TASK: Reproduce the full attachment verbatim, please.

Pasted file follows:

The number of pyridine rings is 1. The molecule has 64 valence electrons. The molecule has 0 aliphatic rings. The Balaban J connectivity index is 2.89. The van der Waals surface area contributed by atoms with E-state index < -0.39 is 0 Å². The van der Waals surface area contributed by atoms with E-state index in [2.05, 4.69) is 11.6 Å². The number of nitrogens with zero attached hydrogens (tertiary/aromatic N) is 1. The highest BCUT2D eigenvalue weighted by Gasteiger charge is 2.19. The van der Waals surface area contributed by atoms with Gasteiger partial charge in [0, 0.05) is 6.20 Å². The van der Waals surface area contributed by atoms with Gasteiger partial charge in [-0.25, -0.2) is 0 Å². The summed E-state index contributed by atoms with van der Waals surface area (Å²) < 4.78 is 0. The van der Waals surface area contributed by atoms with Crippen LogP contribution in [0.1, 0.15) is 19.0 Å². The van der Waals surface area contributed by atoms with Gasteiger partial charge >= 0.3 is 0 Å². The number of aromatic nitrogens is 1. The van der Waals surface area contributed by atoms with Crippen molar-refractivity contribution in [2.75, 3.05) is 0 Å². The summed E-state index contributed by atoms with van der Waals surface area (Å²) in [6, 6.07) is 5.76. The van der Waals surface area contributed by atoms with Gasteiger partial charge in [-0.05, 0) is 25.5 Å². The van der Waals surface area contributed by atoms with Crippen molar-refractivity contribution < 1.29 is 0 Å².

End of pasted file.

The number of pyridine rings is 1. The molecule has 64 valence electrons. The molecule has 0 aliphatic rings. The Balaban J connectivity index is 2.89. The van der Waals surface area contributed by atoms with E-state index < -0.39 is 0 Å². The van der Waals surface area contributed by atoms with E-state index in [2.05, 4.69) is 11.6 Å². The number of nitrogens with zero attached hydrogens (tertiary/aromatic N) is 1. The highest BCUT2D eigenvalue weighted by Gasteiger charge is 2.19. The van der Waals surface area contributed by atoms with Gasteiger partial charge in [0, 0.05) is 6.20 Å². The van der Waals surface area contributed by atoms with Gasteiger partial charge in [-0.25, -0.2) is 0 Å². The summed E-state index contributed by atoms with van der Waals surface area (Å²) < 4.78 is 0. The van der Waals surface area contributed by atoms with Crippen LogP contribution in [0.1, 0.15) is 19.0 Å². The van der Waals surface area contributed by atoms with Gasteiger partial charge >= 0.3 is 0 Å². The number of aromatic nitrogens is 1. The van der Waals surface area contributed by atoms with Crippen molar-refractivity contribution in [2.75, 3.05) is 0 Å². The summed E-state index contributed by atoms with van der Waals surface area (Å²) in [6, 6.07) is 5.76. The van der Waals surface area contributed by atoms with Gasteiger partial charge in [-0.05, 0) is 25.5 Å². The van der Waals surface area contributed by atoms with Crippen molar-refractivity contribution < 1.29 is 0 Å².